This suit was originally brought as a class action, see Fed.R.Civ.P. 23(c). However, the district court did not rule on the motion to certify the class, and the case was not tried as a class action. Appellants did not pursue the issue before this court, and so we treat this appeal as one brought by the original named plaintiffs individually and not as members of a class. See Pharo v. Smith, 621 F.2d 656, 664 (5th Cir. 1980); Jackson v. Lynn, 506 F.2d 233, 236 (D.C. Cir. 1974); Geraci v. Treuchtlinger, 487 F.2d 590, 592 (2d Cir. 1973). However, were we to reach the question, we do not think that the district court's failure to certify a class was prejudicial to appellants. In cases seeking declaratory or injunctive relief, certification as a class action is not invariably required where the sought after relief can be obtained without class certification. See Dionne v. Bouley, 757 F.2d 1344 (1st Cir. 1985); Galvan v. Levine, 490 F.2d 1255 (2d Cir. 1973), cert. denied, 417 U.S. 936, 94 S.Ct. 2652, 41 L.Ed.2d 240 (1974). Here, for example, had appellants prevailed on their claim that the Massachusetts statutory scheme, placing civilly committed patients in a Department of Correction facility, was unconstitutional, the injunctive relief would have inured to the benefit of all those similarly situated. Dionne, 757 F.2d at 1356.
Bridgewater State Hospital (hereafter "Bridgewater") is the only maximum security facility for mentally ill males in Massachusetts. Bridgewater houses Massachusetts's most disturbed and violently mentally ill men. Bridgewater is administered by the state Department of Correction, and security is provided by correctional officers. The Medical Director of Bridgewater, who is responsible for patient care there, is appointed by the Commissioner of Correction, with the approval of the Commissioner of the Department of Mental Health. Mass.Gen. Laws ch. 125, § 18 (1974). McLean Hospital, a psychiatric teaching facility associated with Harvard University, is retained under contract by the Department of Correction to provide psychiatric and clinical services at Bridgewater. The psychiatric and clinical staff (including psychologists, psychiatrists, and clinical forensic social workers) which administers direct patient therapy is supplied by McLean Hospital. Arrangements have also sometimes been made to bring in outside physicians and psychiatrists on a consulting basis.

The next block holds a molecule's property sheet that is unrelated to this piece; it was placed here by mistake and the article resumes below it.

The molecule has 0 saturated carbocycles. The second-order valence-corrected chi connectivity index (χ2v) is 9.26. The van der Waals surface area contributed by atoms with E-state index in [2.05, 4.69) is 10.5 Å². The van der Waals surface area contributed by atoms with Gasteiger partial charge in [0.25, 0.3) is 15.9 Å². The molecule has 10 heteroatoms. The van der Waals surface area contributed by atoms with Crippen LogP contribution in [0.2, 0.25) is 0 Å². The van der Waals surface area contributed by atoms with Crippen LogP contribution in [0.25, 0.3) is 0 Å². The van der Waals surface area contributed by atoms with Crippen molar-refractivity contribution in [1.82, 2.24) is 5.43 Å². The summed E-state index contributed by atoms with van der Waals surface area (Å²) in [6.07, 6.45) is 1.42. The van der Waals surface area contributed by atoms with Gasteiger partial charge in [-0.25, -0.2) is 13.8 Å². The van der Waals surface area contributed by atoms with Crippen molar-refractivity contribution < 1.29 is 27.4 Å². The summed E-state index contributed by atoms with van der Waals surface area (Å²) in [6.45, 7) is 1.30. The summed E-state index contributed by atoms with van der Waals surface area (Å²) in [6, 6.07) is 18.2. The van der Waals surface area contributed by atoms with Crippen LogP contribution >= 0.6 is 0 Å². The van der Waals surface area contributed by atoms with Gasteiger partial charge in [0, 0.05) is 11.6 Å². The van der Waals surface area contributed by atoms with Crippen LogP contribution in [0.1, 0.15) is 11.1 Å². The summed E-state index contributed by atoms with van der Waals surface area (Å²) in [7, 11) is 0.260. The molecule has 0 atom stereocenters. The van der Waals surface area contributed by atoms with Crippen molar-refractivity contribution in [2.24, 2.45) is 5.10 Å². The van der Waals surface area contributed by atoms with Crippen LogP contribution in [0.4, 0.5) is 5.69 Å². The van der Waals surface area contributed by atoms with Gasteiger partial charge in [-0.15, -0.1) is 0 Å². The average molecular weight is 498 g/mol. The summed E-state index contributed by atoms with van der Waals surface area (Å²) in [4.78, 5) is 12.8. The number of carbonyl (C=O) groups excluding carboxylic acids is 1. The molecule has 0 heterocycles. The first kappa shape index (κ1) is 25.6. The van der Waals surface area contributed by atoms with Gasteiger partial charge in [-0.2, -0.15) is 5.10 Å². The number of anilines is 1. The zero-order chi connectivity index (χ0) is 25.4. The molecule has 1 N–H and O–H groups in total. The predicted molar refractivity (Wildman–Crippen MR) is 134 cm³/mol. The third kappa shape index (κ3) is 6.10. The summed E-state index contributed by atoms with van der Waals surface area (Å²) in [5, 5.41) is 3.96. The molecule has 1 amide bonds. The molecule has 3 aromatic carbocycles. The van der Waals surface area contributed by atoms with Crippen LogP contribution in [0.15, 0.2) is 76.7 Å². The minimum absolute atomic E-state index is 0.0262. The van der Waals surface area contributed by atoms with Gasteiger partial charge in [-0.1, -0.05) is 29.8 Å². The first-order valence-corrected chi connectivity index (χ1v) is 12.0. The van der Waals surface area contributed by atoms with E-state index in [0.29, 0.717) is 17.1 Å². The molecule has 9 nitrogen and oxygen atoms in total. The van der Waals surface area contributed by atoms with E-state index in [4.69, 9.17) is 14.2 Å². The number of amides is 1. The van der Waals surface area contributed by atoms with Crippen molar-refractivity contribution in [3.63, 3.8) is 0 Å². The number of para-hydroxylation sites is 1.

Bridgewater State Hospital is part of the Massachusetts Correctional Institute at Bridgewater, which also includes the Addiction Center, the Treatment Center for Sexually Dangerous Persons, and the Southeastern Correctional Center.
McLean Hospital provides the staff for all units at Bridgewater (including the units appellants are or were assigned to) except one, the Maximum 1 Unit. Psychiatric and clinical services for this unit are separately provided by Goldberg Associates.